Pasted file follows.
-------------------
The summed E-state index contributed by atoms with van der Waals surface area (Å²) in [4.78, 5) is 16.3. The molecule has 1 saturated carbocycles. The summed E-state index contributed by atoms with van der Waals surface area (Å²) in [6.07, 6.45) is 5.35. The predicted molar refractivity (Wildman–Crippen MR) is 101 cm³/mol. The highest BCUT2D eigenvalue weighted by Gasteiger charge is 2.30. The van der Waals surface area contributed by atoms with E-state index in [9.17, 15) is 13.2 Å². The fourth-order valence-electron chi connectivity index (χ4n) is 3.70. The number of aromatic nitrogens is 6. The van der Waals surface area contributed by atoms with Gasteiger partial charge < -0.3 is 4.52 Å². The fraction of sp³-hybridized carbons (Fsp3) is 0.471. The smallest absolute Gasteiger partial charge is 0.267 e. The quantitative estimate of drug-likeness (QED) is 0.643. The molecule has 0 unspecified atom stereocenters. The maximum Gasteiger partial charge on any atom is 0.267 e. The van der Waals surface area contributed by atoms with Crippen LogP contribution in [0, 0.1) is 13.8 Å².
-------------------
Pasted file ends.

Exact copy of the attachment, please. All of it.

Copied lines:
The summed E-state index contributed by atoms with van der Waals surface area (Å²) in [4.78, 5) is 16.3. The molecule has 1 saturated carbocycles. The summed E-state index contributed by atoms with van der Waals surface area (Å²) in [6.07, 6.45) is 5.35. The predicted molar refractivity (Wildman–Crippen MR) is 101 cm³/mol. The highest BCUT2D eigenvalue weighted by Gasteiger charge is 2.30. The van der Waals surface area contributed by atoms with E-state index in [9.17, 15) is 13.2 Å². The fourth-order valence-electron chi connectivity index (χ4n) is 3.70. The number of aromatic nitrogens is 6. The van der Waals surface area contributed by atoms with Gasteiger partial charge < -0.3 is 4.52 Å². The fraction of sp³-hybridized carbons (Fsp3) is 0.471. The smallest absolute Gasteiger partial charge is 0.267 e. The quantitative estimate of drug-likeness (QED) is 0.643. The molecule has 0 unspecified atom stereocenters. The maximum Gasteiger partial charge on any atom is 0.267 e. The van der Waals surface area contributed by atoms with Crippen LogP contribution in [0, 0.1) is 13.8 Å².